This was, and still is, unusual in UK art classrooms, where school artwork is generally made in a vacuum. Our approach introduced a completely different element to the lessons. In one exercise, the pupils were asked to develop a realised piece of work and then collaborate to curate and hang an exhibition. What was interesting about this approach is that it became evident that talking was the most important element of our practice as teachers supporting the establishment of a discursive space in which ideas could be shared. Consciously adopting the art school model and appointing practising artists created a dynamic environment. Teachers worked alongside the pupils, bringing their own work and ideas into the classroom to flatten out the perceived hierarchies and establish an environment that enabled everyone to be making, everyone to be thinking, and everyone to be learning in response to the spaces they inhabited.
One of the most moving and sophisticated examples of this was a project undertaken by a sixth form pupil, Camilla Price. I had set up a workshop one afternoon where I took the class on a walk around the school site with our notebooks, taking the pupils to spaces that they wouldn’t normally visit. We went to the caretaker’s space, the boiler room, storage areas and so on. One of the spaces that we explored was a corridor in the staff area, and in this corridor was a display of photographs from the history of the school, going back almost one hundred years. The pupils were understandably fascinated. The school had originally been two schools, a boys’ school and a girls’ school sharing the same site. The next day Price asked if she could have access to the noticeboard in order to re‑photograph some of these photographs and learn more about the school’s history. I suggested she go to the school office to ask for the key to the noticeboard cabinet.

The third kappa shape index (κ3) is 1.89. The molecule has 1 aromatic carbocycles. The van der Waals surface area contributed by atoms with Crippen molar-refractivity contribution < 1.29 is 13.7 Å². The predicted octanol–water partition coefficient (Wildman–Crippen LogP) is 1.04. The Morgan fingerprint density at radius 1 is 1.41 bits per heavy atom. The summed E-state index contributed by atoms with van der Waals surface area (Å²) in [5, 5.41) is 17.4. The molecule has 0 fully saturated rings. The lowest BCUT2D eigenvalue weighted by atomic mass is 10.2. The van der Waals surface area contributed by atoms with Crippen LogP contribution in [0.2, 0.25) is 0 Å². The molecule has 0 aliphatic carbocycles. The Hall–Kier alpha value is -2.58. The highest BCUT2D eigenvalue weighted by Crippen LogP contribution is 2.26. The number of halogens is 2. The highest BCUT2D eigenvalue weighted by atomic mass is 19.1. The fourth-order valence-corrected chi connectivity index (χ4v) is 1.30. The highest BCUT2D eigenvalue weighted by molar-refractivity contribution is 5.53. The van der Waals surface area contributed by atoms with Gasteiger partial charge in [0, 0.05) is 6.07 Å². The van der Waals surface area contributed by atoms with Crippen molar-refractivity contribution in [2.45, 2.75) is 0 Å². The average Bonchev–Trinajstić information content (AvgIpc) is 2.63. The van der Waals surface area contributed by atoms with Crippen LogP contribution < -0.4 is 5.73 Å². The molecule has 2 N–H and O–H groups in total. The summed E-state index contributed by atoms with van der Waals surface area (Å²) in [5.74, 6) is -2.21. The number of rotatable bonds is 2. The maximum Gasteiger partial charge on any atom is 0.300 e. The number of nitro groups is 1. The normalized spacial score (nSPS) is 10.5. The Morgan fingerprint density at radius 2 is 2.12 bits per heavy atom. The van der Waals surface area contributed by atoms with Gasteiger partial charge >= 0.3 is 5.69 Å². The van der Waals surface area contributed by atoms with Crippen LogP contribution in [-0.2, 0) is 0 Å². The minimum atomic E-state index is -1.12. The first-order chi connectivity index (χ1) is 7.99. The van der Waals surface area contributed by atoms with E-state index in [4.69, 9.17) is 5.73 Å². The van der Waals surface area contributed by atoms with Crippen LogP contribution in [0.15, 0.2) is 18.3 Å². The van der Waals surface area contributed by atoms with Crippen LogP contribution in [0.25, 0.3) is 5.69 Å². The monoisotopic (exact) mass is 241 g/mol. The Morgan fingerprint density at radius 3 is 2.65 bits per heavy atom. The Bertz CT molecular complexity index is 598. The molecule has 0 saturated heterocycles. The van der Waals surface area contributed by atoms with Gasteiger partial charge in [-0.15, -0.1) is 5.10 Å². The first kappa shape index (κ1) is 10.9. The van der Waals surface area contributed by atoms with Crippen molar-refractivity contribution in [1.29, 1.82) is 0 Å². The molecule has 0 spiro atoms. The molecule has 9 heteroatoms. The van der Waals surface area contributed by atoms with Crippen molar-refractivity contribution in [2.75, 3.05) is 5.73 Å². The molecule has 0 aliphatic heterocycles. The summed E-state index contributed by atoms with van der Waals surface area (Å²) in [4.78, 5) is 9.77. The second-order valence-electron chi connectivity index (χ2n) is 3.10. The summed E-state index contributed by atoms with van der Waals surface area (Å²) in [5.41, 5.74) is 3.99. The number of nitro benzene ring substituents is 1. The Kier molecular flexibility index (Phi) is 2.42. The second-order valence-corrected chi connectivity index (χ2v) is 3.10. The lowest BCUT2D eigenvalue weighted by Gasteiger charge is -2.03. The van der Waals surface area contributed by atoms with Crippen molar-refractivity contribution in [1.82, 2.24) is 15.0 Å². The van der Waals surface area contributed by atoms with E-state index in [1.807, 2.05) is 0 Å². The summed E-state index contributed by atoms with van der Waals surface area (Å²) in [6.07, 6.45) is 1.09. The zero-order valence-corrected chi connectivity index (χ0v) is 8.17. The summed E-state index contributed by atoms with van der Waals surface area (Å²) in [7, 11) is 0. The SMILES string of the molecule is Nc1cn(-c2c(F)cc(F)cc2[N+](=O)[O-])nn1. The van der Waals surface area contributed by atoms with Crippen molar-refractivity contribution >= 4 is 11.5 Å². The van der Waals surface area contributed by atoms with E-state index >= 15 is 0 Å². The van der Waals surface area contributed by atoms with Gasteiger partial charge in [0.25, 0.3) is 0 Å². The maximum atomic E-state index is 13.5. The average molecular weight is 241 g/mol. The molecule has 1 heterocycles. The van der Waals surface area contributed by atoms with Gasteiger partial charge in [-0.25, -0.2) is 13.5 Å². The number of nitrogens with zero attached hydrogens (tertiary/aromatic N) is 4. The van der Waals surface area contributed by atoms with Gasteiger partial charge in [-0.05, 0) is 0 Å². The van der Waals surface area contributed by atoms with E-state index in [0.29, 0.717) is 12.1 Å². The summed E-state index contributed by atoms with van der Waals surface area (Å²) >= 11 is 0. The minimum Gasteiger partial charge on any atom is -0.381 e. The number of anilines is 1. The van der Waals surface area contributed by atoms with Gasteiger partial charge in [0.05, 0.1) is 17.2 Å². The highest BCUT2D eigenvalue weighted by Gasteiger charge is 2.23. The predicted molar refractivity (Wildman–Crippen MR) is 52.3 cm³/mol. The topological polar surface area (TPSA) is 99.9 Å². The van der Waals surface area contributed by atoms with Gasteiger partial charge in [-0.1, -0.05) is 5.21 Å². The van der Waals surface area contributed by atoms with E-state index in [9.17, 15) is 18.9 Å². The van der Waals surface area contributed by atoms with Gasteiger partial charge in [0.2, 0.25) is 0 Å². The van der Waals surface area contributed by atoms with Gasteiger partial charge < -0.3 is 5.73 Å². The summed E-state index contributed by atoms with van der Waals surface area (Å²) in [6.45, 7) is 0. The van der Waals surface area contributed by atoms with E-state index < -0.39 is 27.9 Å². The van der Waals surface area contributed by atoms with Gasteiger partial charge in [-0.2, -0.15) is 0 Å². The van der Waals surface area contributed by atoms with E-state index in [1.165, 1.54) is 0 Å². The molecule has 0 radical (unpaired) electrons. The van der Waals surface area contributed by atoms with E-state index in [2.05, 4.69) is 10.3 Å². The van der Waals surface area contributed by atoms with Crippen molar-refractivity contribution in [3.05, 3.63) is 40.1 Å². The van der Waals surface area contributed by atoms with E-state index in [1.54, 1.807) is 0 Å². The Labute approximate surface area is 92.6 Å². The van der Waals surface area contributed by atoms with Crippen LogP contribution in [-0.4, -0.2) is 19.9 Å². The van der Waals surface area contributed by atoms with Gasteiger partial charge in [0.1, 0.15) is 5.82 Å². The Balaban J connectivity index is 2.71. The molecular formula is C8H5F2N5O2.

She returned sometime later very excited, as she had been given the key to the school archive instead. Despite teaching at the school for more than ten years I had no idea it housed an archive. The records went back through the school’s history and included registers, reports, newspaper articles and an incredible logbook that the head teachers in which teachers were required to record daily events. Price started to spend time each week studying this archive and she became particularly interested in the period of time in the 1960s just before the two schools amalgamated. She started to research girls who had attended the school and, using social media, began to track down some of the former pupils. Some turned out to have remained living quite locally, but others were as far afield as Canada and Australia.
Price began to conduct a series of interviews, asking the women about their time at the school. Such an approach was born out of a confidence in seeing this research as a valid way of making art. Price went on to develop a series of proposed works based on her enquiries. She discovered that the two single-sex schools had shared a playground but that pupils had been forbidden to mix during breaks and lunchtimes, separated by an “invisible” line. She proposed to reinstate this line, collaborating with the entire student body to divide everyone by gender as a performance. Another idea was to reinstate the school hymn and conduct a series of assemblies in which everyone was taught to sing. The outcome was a beautiful exhibition in which she displayed the series of tremendously rich testimonies, alongside a church pew that she had discovered in a store room: a present carved by the boys’ school for the girls’ school. The finished work is an amazing example of socially engaged practice. Price’s approach was that of an artist-in-residence.